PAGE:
Dark is the Day by Tana Collins
A crazed killer. Unsuspecting victims. A town gripped by terror.
DI Jim Carruthers has to put his personal feelings for newly- appointed DCI Sandra McTavish aside when a young student is brutally attacked and left for dead.
Meanwhile, when a university lecturer is stalked by one of her own students, Carruthers is horrified to discover that the academic is none other than his ex-wife, Mairi. Are the attacker and stalker one and the same, and if so, will Carruthers’ ex-wife be next?
When a second then a third victim is discovered, not only dead but mutilated, Carruthers and his team are tasked with searching for a murderer. A murderer who takes great pleasure from killing.
What is the victims’ connection to a cult in North America, which seems to be getting a stranglehold in a Scottish university? Why have these women been targeted? And who is doing the killing?
It looks like there might be a serial killer on the loose in Castletown but can DI Jim Carruthers stop this depraved murderer before they strike again?
The Inspiration by Tana Collins
Thirty years ago I met a young man called ‘Graham’. ‘Graham’ isn’t his real name. Thankfully for me he wasn’t a serial killer but he was many other things. While he was attractive, intelligent and eloquent he was also a deeply disturbed individual who was both manipulative and cruel.
It has taken me nearly 30 years to be able to tell this story, the seeds of which lie in some particularly unpleasant true events; some of which occurred while I was at university. This story is about many things: vulnerability; weakness; cruelty; obsession and love.
How vulnerable young people can be when they go off to college for the first time; how weakness and love can be seized upon by the cruel and obsessive; how a troubled past can drive a person to seek the security of a dangerous cult, although to this day it is still debated whether Objectivism, the movement started by Ayn Rand, is indeed a cult. As I said at the start ‘Graham’ wasn’t a serial killer. However, having spent time with ‘Graham’, it did get me wondering what it would take to push people like him into being one and how individuals actually do become serial killers – and at its core is the age old question of nature verses nurture.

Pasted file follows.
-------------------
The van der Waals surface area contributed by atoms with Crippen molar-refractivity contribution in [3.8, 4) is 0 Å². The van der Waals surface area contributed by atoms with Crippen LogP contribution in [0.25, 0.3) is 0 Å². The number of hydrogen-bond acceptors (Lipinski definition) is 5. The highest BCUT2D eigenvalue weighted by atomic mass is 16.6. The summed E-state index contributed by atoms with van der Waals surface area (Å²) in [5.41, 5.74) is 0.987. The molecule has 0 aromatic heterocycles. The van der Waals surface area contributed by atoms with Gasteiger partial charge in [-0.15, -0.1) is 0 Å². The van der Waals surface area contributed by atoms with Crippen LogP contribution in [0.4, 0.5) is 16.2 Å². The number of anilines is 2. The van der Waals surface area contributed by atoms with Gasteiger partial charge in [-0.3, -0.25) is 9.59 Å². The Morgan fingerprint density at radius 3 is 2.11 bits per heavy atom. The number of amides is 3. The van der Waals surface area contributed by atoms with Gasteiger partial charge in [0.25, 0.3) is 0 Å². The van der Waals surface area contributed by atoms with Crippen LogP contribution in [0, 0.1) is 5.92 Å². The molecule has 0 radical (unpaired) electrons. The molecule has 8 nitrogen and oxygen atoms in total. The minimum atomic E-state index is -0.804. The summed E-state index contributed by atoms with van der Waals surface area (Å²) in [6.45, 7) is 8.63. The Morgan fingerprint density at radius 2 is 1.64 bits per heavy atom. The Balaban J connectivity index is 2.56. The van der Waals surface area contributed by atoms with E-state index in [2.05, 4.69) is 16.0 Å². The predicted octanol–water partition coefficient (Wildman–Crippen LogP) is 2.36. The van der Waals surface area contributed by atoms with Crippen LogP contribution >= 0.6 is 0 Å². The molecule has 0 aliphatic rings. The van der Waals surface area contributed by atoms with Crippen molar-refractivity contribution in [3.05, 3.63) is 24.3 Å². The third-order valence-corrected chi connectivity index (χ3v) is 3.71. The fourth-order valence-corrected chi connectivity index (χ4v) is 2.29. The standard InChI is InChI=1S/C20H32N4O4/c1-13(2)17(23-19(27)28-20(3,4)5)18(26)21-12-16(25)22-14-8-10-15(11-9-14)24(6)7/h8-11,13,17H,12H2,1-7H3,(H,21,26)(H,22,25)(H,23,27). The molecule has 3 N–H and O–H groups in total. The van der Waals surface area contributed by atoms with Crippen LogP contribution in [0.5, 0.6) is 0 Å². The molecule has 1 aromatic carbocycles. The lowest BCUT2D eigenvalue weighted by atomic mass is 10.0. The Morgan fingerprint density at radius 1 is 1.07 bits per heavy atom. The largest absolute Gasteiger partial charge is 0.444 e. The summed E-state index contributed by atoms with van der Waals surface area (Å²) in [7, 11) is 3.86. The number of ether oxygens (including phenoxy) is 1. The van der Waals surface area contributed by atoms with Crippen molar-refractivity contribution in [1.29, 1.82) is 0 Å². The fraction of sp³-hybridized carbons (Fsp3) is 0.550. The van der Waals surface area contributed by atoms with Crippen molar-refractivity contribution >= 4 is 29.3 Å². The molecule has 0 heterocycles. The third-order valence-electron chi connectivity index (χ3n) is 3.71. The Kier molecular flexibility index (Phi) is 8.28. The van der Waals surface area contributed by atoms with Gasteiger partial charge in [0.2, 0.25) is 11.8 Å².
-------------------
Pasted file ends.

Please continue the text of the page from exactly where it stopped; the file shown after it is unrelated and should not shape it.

Many, many years later, to my surprise, I became a crime writer. And this former student of thirty years ago must still be on my mind because ‘Dark is the Day,’ the 4th book in the Inspector Jim Carruthers series, was born and it was inspired, in part, by the ‘Grahams’ of this world.
Sneak Peek at Dark is the Day
The Prologue of ‘Dark is the Day’
Tuesday: about 3pm
Hearing footsteps behind her, she clutches her canvas bag tighter to her chest. As she picks up her pace she feels the moisture of sweat on her hands and tastes it on her top lip. A sudden sense of claustrophobia comes over her in this dark, cobbled, medieval alley with its high stone walls. The light barely penetrates here and everything is in shadow. Her heart hammers in her chest. It is almost painful.
Greyfriar’s Wynd is empty except for her and the person behind her. She is wearing red wedge sandals but can still hear the other person’s footfall, measured and deliberate. All her senses are on alert. Why did she take this short cut? She descends three worn steps quickly. She always takes this short cut from the library, that’s why, and nothing has ever happened before. But she’s never been followed before. And with the recent news of that girl being attacked, what is she thinking?
She doesn’t dare turn round. She can’t. She stops abruptly and the footsteps behind her stop. Hairs prick up on the back of her neck. She hears a strange tuneless whistling. She feels a sudden shiver. Panic threatens to overwhelm her. She tries to scream but can’t. She can’t turn back, there’s nowhere to hide, so the only option is to keep going forward. Thank God, she’s not wearing heels, although the wedge sandals are bad enough on cobbles.
A sudden noise behind her. The sound of heavy shoes. Oh my God. The man is running. She starts to run too, cursing as her tight denim skirt impedes her progress. Why does she think it’s a man? He’s getting closer. He’s closing the gap quickly. She can hear his breathing, smell his sweat. She’s a fast runner, but not in this skirt. Another couple of seconds and she knows she’s not going to be able to outrun him. A large hand grabs her shoulder, swings her round. Her shoulder bag slips to the ground, the contents spilling out.
It is then that she sees the mask and the knife.
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